Wolfgang Dauner has now been highly active on the scene for more than fifty years. Dauner hired top young musicians to be around him for the current upgrade to United 2.0. The second United generation, like the first one, is eagerly researching the crossing points between jazz, rock, funk and world music…
An enterprising and extremely well-documented record, this collection is a distinct success. I listened to it both at a properly high volume, and late in the evening at a low level, when the illusion of the brass in the distance was just as real. The opening Dvorak Fanfare looks back to earlier times. The writing for natural trumpets is designedly primitive, but the composer's allusion to the Austro-Hungarian anthem is wittily engraved in the structure, and its familiarity makes one smile.
The late chamber music of fin de siècle English composer Edward Elgar is as melodic and personal as any he ever wrote, but because it is also more emotionally elusive than his earlier symphonies and concertos, his chamber music is much less frequently performed and recorded. This disc by members of London's Nash Ensemble coupling the three-movement, 25-minute-long Violin Sonata in E minor with the three-movement, nearly 40-minute-long Piano Quintet in A minor is a wonderful introduction to both works.
The music of contemporary French composer Karol Beffa takes us through the mirror into a dream world that is at once strange and intimately familiar. It invites us to explore inner harmony and rhythm. This new recording includes 'Into the Dark', 'Rainbow', 'Dédales' for piano and string orchestra and 'Nuit obscure' for string orchestra and voice. Gorgeously executed by Ensemble Contraste under the direction of Johan Farjot, this recording features mezzo-soprano Karine Deshayes, harpist Emmanuel Ceysson, violist Arnaud Thorette and the composer on piano.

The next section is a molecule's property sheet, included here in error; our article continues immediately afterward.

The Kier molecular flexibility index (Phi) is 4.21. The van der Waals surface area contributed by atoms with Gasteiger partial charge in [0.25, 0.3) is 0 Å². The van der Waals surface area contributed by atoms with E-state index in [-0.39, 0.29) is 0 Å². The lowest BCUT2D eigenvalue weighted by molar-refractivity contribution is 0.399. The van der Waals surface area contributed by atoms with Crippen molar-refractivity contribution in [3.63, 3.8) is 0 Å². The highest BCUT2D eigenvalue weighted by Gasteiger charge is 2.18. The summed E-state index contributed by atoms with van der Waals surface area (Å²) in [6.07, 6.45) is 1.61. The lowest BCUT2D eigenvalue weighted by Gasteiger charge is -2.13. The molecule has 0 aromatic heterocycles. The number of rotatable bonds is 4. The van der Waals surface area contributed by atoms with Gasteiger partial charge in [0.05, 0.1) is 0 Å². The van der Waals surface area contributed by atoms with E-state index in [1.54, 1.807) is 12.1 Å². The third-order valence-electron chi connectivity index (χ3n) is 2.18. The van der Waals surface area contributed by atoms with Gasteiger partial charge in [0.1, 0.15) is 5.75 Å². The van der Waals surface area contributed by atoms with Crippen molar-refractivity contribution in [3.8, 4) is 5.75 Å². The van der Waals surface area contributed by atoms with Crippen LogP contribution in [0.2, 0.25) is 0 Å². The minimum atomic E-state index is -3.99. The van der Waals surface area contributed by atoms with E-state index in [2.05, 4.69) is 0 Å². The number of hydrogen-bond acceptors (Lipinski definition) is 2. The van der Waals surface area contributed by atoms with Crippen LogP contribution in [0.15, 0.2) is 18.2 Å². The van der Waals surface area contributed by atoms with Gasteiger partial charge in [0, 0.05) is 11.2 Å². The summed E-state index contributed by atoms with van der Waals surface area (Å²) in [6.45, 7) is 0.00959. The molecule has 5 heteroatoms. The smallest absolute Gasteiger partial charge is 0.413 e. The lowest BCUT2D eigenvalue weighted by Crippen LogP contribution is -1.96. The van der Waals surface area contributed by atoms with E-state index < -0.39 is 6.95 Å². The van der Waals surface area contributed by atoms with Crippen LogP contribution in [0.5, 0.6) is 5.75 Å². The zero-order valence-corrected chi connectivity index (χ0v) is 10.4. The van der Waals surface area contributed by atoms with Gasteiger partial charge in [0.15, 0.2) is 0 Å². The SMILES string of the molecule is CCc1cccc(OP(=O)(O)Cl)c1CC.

In 2003, six former students from the Conservatoire National Supérieur de Musique in Paris founded the ‘Capriccioso’ Ensemble. The group varies in number according to the repertory, but is generally based on the work of six instrumentalists, including violin, viola, cello, clarinet, horn and piano, who recently performed Krzysztof Penderecki’s Sextet.
Nine artists, Persian and French, singers and instrumentalists, are combining their own musical tradition to reinterpret traditional Kurdish, Persian and European repertoire. Medieval pieces, Gregorian plain song and Spanish cantigas from a repertoire situated between 9th and 15th centuries are dialoguing and are mixed with Persian and Kurdish folk and traditional melodies. The results are an astounding mix of world and ancient music.
Anima mea explores the Christian concept of the soul through these masterpieces of medieval Sacred Music. Hildegard of Bingen’s beautifully exalted harmonies represent God’s order in the music of the spheres. The recently rediscovered Erfurt Ritual contains sung music from Master Eckhart’s historical context. These antiphons are performed here for the first time since 1525, along with chants from the liturgy of the Roman mass, music from the Notre Dame School, and a glorious Magnificat. The German duo Ensemble Cosmedin, who take their name from a church in Rome, are considered one of the leading ensembles for medieval and modern sacred music. Music of the soul—gentle and luminous.
If your Latin jazz collection centers mainly around styles from Cuba and Brazil, pianist Edward Simon would like you to consider expanding your library to include musical influences from a culturally diverse land geographically situated between those two countries – namely Venezuela, where he was born and lived until the age of 12. Simon is an acclaimed post-bop and modern creative jazz pianist in his adopted country of the United States, and while Latin American elements have certainly seasoned his recorded output to date, this 2014 Sunnyside release finds him focusing more intently than ever on the nexus between creative jazz and the folk music of his home country. The album's title is derived from "Venezuelan Suite," whose four parts fill over 28 minutes of the disc's concise 38-minute duration. Simon composed the suite for his Ensemble Venezuela, and the ten-member version of the group heard here – including musicians from the U.S., Venezuela, and Colombia – is wonderfully vibrant, ably fulfilling the pianist's creative intent. Chamber Music America commissioned Simon to write this work, and he rose to the challenge with music that is suitably rich with timbral and textural variety.